The term symbiosis (from the Greek: syn "with"; and biosis "living") commonly describes close and often long-term interactions between different biological species. The term was first used in 1879 by the German mycologist, Heinrich Anton de Bary, who defined it as: "the living together of unlike organisms".
The definition of symbiosis is in flux and the term has been applied to a wide range of biological interactions. The symbiotic relationship may be categorized as being mutualistic, parasitic, or commensal in nature. Others define it more narrowly, as only those relationships from which both organisms benefit, in which case it would be synonymous with mutualism.
Symbiotic relationships included those associations in which one organisms lives on another (ectosymbiosis, such as mistletoe), or where one partner lives inside another (endosymbiosis, such as lactobacilli and other bacteria in humans or zooxanthelles in corals). Symbiotic relationships may be either obligate, i.e., necessary to the survival of at least one of the organisms involved, or facultative, where the relationship is beneficial but not essential to survival of the organisms.
Orchid mycorrhiza are a symbiotic relationship between the roots of plants of the family Orchidaceae and a variety of fungi. All orchids are mycoheterotrophic at some point in their life cycle. Orchid mycorrhiza are critically important during orchid germination, as orchid seed has virtually no energy reserve and obtains its carbon from the fungal symbiont. Many adult orchids retain their fungal symbionts, although the benefits to the adult photosynthetic orchid and the fungus remain largely unexplored.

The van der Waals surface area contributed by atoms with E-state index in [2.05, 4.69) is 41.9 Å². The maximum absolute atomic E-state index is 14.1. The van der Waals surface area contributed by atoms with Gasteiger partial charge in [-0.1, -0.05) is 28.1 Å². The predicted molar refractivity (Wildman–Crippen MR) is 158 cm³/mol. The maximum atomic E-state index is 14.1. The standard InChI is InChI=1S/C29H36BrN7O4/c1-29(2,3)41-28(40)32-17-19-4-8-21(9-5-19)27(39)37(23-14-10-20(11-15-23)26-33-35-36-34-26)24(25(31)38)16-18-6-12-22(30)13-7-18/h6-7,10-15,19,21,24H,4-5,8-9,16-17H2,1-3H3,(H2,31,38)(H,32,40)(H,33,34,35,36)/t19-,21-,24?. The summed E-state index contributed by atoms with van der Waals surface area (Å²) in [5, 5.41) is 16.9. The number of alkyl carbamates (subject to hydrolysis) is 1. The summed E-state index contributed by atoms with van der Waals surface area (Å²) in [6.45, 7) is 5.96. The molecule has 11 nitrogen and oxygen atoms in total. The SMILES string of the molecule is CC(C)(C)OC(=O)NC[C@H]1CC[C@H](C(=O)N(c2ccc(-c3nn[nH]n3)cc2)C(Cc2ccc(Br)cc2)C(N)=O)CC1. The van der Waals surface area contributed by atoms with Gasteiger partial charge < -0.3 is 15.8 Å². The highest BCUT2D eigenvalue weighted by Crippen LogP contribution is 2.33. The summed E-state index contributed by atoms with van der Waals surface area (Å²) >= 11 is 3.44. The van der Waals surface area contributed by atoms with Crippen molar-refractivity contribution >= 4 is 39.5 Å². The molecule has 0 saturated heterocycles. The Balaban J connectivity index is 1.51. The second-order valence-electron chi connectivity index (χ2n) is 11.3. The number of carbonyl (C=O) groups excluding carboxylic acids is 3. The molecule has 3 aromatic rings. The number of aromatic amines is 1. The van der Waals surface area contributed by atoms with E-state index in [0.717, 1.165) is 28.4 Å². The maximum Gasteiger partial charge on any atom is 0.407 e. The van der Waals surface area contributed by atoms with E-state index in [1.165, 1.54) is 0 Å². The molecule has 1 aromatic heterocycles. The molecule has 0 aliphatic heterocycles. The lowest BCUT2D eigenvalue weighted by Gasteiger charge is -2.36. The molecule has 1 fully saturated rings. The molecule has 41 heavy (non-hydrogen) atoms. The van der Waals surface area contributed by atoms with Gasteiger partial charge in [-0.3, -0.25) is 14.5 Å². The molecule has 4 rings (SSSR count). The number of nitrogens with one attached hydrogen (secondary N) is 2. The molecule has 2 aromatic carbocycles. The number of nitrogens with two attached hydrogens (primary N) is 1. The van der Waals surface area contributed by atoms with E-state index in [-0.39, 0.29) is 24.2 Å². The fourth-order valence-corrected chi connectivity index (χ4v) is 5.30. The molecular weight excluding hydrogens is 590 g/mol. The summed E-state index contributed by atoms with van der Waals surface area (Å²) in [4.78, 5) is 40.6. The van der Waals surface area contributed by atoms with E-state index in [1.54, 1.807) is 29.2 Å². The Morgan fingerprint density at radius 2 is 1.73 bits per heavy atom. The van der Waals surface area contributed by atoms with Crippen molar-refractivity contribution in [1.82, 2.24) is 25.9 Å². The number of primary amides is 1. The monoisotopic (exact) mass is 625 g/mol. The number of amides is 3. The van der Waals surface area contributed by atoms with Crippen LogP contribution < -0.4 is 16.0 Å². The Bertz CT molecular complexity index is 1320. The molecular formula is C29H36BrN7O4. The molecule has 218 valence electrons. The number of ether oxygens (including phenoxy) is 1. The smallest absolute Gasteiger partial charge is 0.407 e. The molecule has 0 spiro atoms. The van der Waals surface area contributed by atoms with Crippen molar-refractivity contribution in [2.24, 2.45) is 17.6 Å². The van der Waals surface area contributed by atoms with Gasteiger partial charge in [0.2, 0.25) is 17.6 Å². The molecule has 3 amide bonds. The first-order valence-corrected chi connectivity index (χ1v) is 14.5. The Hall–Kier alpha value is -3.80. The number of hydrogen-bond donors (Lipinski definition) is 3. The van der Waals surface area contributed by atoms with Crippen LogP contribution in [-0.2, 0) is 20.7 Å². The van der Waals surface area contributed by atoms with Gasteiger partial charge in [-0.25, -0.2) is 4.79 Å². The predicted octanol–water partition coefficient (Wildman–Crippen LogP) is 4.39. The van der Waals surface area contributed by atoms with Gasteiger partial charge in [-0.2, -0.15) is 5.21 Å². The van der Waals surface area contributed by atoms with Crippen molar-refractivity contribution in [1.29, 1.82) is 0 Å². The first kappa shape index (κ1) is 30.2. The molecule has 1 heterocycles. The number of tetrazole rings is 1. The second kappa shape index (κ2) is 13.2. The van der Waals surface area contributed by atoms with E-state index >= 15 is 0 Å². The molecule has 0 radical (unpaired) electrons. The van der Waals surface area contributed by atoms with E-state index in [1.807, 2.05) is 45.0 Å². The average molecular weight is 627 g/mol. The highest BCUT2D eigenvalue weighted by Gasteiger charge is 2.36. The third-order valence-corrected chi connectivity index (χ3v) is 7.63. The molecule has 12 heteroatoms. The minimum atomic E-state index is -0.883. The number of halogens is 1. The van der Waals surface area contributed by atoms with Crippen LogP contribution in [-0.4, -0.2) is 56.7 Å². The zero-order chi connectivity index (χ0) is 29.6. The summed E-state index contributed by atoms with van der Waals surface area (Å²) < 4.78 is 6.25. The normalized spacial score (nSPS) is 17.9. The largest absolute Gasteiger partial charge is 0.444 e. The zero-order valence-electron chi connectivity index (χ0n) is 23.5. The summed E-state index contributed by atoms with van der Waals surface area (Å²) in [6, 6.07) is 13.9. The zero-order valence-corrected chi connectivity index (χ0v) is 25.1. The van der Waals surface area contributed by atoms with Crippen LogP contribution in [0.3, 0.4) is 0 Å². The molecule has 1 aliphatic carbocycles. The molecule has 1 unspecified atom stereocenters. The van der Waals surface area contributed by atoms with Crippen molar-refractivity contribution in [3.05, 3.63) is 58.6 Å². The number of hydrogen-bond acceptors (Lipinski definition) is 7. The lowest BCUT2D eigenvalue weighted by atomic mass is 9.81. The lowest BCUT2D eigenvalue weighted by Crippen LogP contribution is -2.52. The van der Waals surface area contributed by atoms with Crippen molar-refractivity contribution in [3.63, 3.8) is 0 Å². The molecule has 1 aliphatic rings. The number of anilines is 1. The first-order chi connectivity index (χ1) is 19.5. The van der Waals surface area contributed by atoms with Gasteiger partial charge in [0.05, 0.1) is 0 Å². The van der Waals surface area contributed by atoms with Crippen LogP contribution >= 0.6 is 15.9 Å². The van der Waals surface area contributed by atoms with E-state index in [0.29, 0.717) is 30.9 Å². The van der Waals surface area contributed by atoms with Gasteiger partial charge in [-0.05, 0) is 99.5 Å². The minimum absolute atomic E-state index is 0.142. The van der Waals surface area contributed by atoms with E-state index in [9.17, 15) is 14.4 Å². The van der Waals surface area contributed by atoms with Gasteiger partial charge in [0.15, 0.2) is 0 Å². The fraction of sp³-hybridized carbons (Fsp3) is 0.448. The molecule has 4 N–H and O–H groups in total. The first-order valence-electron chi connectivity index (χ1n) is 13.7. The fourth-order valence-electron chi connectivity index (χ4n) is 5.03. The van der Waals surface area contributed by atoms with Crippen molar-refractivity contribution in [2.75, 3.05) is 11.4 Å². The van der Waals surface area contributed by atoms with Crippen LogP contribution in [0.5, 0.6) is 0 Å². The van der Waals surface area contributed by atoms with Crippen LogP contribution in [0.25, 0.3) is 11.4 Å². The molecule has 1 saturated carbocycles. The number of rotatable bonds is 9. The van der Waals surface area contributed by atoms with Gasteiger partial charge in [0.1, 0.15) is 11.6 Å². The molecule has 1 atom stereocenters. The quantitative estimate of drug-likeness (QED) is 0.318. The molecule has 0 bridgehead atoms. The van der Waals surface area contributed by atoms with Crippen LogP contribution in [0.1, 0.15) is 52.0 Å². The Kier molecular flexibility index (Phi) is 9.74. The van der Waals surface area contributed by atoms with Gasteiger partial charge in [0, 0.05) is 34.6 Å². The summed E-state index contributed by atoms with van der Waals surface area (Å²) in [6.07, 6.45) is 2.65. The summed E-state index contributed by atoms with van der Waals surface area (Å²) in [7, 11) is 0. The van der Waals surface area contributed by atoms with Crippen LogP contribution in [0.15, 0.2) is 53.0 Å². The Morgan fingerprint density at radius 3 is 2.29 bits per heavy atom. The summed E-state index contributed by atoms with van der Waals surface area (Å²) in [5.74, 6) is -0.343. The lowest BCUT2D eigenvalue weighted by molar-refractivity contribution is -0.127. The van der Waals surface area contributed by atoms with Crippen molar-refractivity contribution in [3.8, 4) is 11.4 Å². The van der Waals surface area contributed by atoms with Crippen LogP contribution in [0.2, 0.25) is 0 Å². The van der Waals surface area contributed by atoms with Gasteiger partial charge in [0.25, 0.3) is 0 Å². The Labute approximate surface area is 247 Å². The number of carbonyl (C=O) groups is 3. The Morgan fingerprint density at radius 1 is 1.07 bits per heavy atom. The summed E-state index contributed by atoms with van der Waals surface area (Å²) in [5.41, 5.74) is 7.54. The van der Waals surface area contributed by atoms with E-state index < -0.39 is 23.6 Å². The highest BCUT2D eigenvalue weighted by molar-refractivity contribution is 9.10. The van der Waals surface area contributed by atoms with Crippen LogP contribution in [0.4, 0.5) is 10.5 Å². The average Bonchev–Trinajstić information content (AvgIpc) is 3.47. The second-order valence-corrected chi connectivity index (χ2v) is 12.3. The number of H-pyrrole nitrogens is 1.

The fungi that form orchid mycorrhiza are typically basidiomycetes. These fungi come from a range of taxa including Ceratobasidium (Rhizoctonia), Sebacina, Tulasnella and Russula species. Some orchids associate with saprotrophic, or pathogenic fungi, while other orchids associate with ectomycorrhizal fungal species. These latter associations are often called tripartate associations as they involve the orchid, the ectomycorrhizal fungus and the ectomycorrhizal host plant.
For More Information: Orchids
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